This immediate quality is what allows the open ending to work, I believe. If you were narrating about the past I would want you to come to more of a conclusion (and you are right that the plausible conclusions you could have drawn from this story would have been trite and corny.) As contemporaneous toughts the ending is plausible as a sudden realization, the perception of some change in your feelings towards your mother. Here what is important is what has suddenly opened up.

    Tim

  • Alene

    10.21.02

    Reply
    interpretation

    I’m sitting here examining samples while listening to your piece and it was very sweet. You left the interpretation pretty open compared to similar pieces that would be on TAL and I was wondering if you did this on purpose? On the one hand I liked this because I could think through my own interpretation by transposing it to my own life. On the other hand, I was curious why this observation: that you were proud of your mother when she got it right, was significant to you. I think the former overided the latter and I was left wanting more.
    take care
    -lene

  • Maura

    10.16.03

    Reply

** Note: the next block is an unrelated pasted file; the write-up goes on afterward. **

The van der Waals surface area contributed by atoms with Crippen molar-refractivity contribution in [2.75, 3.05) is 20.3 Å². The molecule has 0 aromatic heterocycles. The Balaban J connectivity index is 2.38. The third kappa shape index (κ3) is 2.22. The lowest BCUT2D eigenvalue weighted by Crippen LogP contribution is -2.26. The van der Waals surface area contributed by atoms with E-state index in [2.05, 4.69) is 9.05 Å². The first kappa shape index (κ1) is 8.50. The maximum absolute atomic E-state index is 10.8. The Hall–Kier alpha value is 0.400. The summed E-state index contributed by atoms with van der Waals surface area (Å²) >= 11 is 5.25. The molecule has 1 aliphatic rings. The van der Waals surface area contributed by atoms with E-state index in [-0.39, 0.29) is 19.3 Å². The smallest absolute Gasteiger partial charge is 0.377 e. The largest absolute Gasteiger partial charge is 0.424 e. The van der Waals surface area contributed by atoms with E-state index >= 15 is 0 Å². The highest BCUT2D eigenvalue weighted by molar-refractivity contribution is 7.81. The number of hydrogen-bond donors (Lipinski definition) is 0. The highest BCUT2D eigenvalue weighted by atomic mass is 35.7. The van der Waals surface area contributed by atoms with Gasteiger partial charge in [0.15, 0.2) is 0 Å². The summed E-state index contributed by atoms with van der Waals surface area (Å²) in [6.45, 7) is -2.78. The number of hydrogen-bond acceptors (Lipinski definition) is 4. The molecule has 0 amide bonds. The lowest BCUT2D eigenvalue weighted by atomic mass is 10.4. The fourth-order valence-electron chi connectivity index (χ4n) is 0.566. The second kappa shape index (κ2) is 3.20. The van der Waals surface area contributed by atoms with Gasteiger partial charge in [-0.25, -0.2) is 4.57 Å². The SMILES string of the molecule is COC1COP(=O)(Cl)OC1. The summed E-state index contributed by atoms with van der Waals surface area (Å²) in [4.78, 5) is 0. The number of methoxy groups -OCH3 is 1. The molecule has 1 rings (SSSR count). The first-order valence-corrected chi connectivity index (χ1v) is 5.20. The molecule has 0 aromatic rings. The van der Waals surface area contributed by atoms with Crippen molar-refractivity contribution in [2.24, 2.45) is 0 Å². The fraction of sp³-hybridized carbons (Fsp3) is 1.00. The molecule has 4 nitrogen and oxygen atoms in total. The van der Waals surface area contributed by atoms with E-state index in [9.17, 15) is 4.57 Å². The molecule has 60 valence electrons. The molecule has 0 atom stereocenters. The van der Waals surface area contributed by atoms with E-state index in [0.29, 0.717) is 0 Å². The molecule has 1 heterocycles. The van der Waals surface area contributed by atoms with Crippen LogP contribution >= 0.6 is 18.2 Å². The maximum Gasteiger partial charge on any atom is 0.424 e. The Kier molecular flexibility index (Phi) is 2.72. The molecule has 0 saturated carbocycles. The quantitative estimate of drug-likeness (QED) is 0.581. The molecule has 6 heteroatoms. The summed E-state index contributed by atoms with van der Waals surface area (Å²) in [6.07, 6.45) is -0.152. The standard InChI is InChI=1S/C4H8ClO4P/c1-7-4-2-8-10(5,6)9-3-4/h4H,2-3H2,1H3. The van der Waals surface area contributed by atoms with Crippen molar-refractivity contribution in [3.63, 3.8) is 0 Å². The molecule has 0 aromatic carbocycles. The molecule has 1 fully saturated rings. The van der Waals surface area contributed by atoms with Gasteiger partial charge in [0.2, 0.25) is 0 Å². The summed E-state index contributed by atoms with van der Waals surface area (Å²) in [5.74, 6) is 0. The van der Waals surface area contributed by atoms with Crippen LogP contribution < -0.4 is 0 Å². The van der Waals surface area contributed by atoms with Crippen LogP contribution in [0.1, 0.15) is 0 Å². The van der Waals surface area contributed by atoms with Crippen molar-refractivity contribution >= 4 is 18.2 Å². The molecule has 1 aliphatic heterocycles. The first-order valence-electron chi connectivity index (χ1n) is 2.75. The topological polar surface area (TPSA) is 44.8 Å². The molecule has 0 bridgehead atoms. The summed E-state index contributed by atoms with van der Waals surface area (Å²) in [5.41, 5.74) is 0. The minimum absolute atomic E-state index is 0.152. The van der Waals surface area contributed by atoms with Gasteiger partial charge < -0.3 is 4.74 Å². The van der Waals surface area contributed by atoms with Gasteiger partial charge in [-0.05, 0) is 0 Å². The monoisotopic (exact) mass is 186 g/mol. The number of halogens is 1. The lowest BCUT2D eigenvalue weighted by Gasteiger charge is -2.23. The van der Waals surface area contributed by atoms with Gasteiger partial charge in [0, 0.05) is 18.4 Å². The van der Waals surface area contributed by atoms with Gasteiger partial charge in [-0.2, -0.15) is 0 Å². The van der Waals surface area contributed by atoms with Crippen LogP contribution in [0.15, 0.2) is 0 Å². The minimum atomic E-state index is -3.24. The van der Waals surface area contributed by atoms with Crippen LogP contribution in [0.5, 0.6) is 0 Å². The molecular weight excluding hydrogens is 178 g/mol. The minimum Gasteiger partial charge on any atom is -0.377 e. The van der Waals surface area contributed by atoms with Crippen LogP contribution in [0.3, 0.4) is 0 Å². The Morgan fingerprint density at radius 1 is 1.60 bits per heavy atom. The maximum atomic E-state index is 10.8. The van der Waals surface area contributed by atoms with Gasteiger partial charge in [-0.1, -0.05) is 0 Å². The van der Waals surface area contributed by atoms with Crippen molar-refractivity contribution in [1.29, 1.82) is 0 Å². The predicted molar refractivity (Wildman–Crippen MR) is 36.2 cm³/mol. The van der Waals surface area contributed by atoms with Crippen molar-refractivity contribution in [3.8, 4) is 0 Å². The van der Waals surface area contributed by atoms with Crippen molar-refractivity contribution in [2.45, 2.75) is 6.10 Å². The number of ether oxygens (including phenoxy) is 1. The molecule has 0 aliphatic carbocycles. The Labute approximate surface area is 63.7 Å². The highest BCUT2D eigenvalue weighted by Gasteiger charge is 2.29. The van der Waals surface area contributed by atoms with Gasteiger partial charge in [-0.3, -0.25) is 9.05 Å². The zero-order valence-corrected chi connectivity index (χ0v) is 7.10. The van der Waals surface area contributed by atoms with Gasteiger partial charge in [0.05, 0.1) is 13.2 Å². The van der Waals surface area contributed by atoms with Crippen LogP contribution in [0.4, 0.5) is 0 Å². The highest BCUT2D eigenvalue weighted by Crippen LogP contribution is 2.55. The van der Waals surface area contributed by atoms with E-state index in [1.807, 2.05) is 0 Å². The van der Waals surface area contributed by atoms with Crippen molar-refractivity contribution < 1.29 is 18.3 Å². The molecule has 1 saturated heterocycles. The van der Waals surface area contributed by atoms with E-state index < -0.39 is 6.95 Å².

I recently happened upon your piece–I was intrigued and I thought I would offer my interpretation in response to some of the critiques I read in the discussion. I loved it, precisely because it left many threads hanging. I understood your piece not only as a son’s love-letter to his mother, but as a kind of self-reproach as well. Not angry, but wistful. The game is, after all, all about the need to understand and to be understood.

    I don’t think you need to delete/modify your allusion to the doctors’ visits–gesturing towards but leaving a history of pain unspoken only emphasizes the uneasy but intimate bond existing between you and your mother. At any rate, it definitely complicates the listener’s desire to understand this piece as a kind of universal meditation on mothers and sons.

    I suppose I read your simplifying the songs and your happiness at your mother’s success not only as an expression of love, but as a type of indirect apology as well. . . .

    I know that I am definitely years late on the discussion, but I only came upon this now. Thank you for something beautiful and compelling.

    Maura